Massachusetts Treasurer Steve Grossman Tuesday proposed that state pension fund executive director Michael Trotsky take on the additional role of investment chief.
The $50 billion retirement fund for state workers, formally known as the Pension Reserves Investment Management Board, or PRIM, has had a number of key vacancies on its investment staff. The most gaping of those has been the investment chief’s role, following the June departure of Stanley P. Mavromates Jr.
Trotsky, a former hedge fund executive who has overseen the state fund for two years, has been acting investment chief since then.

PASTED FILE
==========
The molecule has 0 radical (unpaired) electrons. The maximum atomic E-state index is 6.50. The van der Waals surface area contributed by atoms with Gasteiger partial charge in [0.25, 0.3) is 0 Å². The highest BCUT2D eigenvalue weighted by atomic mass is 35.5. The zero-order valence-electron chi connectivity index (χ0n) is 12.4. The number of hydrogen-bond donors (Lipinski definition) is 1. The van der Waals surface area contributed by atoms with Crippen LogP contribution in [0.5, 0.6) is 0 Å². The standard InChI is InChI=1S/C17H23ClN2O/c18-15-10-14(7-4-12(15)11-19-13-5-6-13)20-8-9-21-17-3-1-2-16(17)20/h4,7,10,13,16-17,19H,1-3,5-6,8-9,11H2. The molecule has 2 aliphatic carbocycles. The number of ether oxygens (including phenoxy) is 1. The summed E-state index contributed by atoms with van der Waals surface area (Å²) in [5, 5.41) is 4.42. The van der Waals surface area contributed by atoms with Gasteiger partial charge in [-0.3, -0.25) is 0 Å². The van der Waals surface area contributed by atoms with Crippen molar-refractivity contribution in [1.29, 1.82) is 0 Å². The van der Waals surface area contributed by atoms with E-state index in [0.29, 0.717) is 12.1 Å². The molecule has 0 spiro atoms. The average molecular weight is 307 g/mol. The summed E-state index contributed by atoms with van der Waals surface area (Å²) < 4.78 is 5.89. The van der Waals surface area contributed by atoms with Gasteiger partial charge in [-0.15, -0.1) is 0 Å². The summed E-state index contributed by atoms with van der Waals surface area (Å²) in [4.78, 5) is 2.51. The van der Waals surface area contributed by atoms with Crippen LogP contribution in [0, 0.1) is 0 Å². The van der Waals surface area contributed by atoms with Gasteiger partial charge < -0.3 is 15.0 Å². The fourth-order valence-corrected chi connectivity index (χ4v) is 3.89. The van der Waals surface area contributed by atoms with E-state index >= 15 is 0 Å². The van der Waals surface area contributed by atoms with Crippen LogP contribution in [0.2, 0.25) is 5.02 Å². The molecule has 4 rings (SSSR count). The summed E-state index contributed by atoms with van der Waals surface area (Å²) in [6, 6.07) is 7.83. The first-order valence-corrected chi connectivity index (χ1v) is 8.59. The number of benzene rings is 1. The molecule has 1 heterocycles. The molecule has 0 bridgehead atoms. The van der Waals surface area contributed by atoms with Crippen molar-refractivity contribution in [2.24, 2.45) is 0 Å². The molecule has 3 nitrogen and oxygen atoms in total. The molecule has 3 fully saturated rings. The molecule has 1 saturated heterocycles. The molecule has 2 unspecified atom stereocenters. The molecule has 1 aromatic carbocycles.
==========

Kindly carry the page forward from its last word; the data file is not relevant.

Grossman proposed that Trotsky would earn $50,000 more than his current $245,000 pay, plus bonus. The pension board could realize the rest in savings or use it to hire other staff or give raises, he said. The board has long faced difficulty retaining investment talent because people can earn far more in the private-investment sector in Boston.
The investment committee agreed to make the recommendation to the full board, although several members expressed concern that the combining of two major posts could result in the loss of important oversight.
Mavromates, the fund’s longtime investment chief, left in June. He joined the consulting firm Mercer, as chief investment office for the Americas.
At that time, Trotsky warned that the vacancies had created an “unacceptable level of risk,” with other workers having to pitch in to do the work of colleagues who had left.
PRIM has received complaints from municipalities that entrust their investments to the state. Those complaints have expressed concern about the job vacancies.